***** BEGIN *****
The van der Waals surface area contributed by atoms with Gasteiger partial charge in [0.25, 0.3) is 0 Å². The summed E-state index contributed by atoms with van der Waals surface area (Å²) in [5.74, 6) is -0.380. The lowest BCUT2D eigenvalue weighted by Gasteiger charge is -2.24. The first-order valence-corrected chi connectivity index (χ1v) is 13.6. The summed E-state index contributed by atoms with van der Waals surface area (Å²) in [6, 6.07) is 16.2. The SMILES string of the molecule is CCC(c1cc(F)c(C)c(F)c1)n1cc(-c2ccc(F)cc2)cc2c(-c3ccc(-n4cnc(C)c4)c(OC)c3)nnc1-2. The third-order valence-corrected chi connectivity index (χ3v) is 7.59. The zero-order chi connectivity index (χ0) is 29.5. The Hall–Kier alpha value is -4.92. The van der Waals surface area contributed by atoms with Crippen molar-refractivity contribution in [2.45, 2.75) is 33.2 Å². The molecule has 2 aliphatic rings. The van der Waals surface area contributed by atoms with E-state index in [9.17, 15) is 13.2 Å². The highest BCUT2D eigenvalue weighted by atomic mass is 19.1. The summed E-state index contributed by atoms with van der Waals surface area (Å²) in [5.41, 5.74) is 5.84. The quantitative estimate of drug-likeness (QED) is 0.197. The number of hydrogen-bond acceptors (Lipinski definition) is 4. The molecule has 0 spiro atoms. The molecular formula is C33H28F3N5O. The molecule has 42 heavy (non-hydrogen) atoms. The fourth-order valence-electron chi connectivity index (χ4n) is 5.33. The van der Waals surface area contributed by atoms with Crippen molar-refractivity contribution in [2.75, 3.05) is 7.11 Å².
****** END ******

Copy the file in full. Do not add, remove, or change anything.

The van der Waals surface area contributed by atoms with Gasteiger partial charge in [0.25, 0.3) is 0 Å². The summed E-state index contributed by atoms with van der Waals surface area (Å²) in [5.74, 6) is -0.380. The lowest BCUT2D eigenvalue weighted by Gasteiger charge is -2.24. The first-order valence-corrected chi connectivity index (χ1v) is 13.6. The summed E-state index contributed by atoms with van der Waals surface area (Å²) in [6, 6.07) is 16.2. The SMILES string of the molecule is CCC(c1cc(F)c(C)c(F)c1)n1cc(-c2ccc(F)cc2)cc2c(-c3ccc(-n4cnc(C)c4)c(OC)c3)nnc1-2. The third-order valence-corrected chi connectivity index (χ3v) is 7.59. The zero-order chi connectivity index (χ0) is 29.5. The Hall–Kier alpha value is -4.92. The van der Waals surface area contributed by atoms with Crippen molar-refractivity contribution in [2.45, 2.75) is 33.2 Å². The molecule has 2 aliphatic rings. The van der Waals surface area contributed by atoms with E-state index in [9.17, 15) is 13.2 Å². The highest BCUT2D eigenvalue weighted by atomic mass is 19.1. The summed E-state index contributed by atoms with van der Waals surface area (Å²) in [5.41, 5.74) is 5.84. The quantitative estimate of drug-likeness (QED) is 0.197. The number of hydrogen-bond acceptors (Lipinski definition) is 4. The molecule has 0 spiro atoms. The molecular formula is C33H28F3N5O. The molecule has 42 heavy (non-hydrogen) atoms. The fourth-order valence-electron chi connectivity index (χ4n) is 5.33. The van der Waals surface area contributed by atoms with Crippen molar-refractivity contribution in [2.75, 3.05) is 7.11 Å².